Clearly these same ideas apply to technology integration as well. What this analogy between cooking and teaching does is emphasize the value of creativity and risk-taking even while under-emphasizing following rules or recipes blindly. There is an art to cooking and teaching – and it is time we gave some value to that. It is only in this manner that we can truly take advantage of the potentials of these new technologies.

A few randomly selected blog posts…

STEM teaching & leadership for urban educators

STEM teaching & leadership for urban educators

The MSUrbanSTEM project was one of the best projects I have ever been part of.  We worked with 124 Chicago Public School STEM educators over three years, in an effort to develop their teaching and leadership in the STEM areas. We have written about this...

TPACK newsletter #5, Oct – Nov 09

TPACK Newsletter, Issue #5: October/November 2009 Welcome to the fifth edition of the TPACK Newsletter, now with 568 subscribers (representing a 15% increase during the last two months!), and appearing bimonthly between August and April. If you are not sure what TPACK...

TPACK Ambigram

I have been wanting to create a TPACK ambigram for a while now... what would be better than combining my two greatest loves - technology integration in teaching WITH ambigrams! Finally after some subtle prodding by Matt Koehler I have finally done so. This is a...

Of garbage cans and psychological media

This has been a day of sad news from Stanford University. I blogged about the passing away of Dr. Nalini Ambady (see blog post here). I will digress a bit before I describe the second piece of news because the connection to me (and my work) is much more salient. Back...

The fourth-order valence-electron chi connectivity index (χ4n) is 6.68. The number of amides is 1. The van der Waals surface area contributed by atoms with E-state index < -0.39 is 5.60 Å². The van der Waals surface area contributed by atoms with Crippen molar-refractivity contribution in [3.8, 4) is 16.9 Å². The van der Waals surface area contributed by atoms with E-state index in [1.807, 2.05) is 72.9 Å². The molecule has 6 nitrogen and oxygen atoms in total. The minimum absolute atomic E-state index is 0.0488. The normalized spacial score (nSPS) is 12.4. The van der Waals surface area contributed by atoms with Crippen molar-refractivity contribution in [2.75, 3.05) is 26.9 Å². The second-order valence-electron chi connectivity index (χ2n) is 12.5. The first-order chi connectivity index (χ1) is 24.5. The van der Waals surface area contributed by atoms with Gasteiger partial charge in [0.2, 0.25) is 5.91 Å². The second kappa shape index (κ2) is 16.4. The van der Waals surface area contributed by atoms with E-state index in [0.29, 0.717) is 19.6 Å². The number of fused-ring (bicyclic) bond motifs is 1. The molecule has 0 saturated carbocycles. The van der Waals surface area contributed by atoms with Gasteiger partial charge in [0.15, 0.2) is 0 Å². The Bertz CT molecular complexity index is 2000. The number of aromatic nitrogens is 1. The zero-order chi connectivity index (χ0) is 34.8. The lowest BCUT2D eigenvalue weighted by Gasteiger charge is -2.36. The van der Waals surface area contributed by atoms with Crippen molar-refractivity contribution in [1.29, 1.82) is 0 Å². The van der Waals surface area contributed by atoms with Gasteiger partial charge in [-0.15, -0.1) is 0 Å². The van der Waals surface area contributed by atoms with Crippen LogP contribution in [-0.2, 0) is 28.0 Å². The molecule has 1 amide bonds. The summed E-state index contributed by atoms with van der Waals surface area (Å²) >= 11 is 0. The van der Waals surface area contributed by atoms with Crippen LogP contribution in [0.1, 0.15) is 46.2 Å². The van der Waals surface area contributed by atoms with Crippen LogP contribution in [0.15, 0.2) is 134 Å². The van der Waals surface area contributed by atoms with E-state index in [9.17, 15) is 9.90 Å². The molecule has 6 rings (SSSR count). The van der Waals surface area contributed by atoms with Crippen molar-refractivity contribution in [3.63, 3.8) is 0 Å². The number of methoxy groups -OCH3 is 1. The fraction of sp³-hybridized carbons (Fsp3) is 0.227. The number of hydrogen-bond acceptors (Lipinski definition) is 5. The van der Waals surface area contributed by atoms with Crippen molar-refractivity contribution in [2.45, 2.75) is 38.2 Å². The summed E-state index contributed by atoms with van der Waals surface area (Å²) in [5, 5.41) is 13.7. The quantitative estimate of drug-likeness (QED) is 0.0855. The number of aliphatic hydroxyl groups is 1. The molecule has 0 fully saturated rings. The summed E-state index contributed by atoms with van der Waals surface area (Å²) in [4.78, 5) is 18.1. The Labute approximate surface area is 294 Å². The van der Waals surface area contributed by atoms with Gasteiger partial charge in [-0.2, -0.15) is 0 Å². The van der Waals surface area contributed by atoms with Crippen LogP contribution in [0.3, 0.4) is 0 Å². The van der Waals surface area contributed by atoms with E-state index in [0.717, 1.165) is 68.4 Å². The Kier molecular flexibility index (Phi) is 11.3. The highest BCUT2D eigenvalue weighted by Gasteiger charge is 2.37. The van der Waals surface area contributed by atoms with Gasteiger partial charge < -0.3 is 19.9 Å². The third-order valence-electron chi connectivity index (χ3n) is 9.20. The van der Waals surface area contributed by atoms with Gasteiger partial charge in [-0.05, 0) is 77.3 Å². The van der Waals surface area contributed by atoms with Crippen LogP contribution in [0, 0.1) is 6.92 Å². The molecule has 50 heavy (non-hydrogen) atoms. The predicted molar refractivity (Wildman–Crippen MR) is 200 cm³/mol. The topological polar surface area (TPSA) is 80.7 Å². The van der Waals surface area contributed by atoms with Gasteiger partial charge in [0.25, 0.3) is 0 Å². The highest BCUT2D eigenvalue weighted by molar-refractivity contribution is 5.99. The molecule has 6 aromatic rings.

Merry Christmas!

Merry Christmas!

What better way to wish everybody Merry Christmas than with a custom ambigram. The design above, reads Christmas when reflected in a mirror (a wall-reflection) or from either side of the page. For instance imagine printing it on a glass door - it would...

Miami / Globe Video Update

Miami / Globe Video Update

I had posted earlier about the work our design initiatives team is involved with at Miami Junior-Senior High School. Essentially the entire faculty and leadership at the school have taken on the challenge of re-imagining the 7/8 curriculum through an integrated...

Bits to Atoms, A Fab lab

I had heard of Neil Gershenfeld's work on the Bits to Atoms Project at MIT but thought of these Fabrication Labs as being too expensive ($500,000+) or esoteric for everyday or classroom use. But one fine day I got an email from Glen Bull from Virginia informing me of...

Education in an evolutionary perspective

I just discovered Peter O. Gray's blog on Psychology Today, titled Freedom to Learn: The roles of play and curiosity as foundations for learning. This is an awesome blog and really worth reading. Here are two of his posts that I strongly recommend. The first states...

Designing the futures of STEM education

Designing the futures of STEM education

“What knowledge is of most worth?” is a question asked over a 100 years ago by the English philosopher, Herbert Spencer. His unequivocal answer was—science. This question (and his answer) resonates even today, though the context within which it is asked, and how we...

1 Comment

  1. Recipes for Science

    Wonderful to see such an example. I recently came across an interview with a college professor who uses cooking methods and principals as a teaching tool for presenting advanced chemical engineering concepts. Interesting!

    Reply

Submit a Comment

Your email address will not be published. Required fields are marked *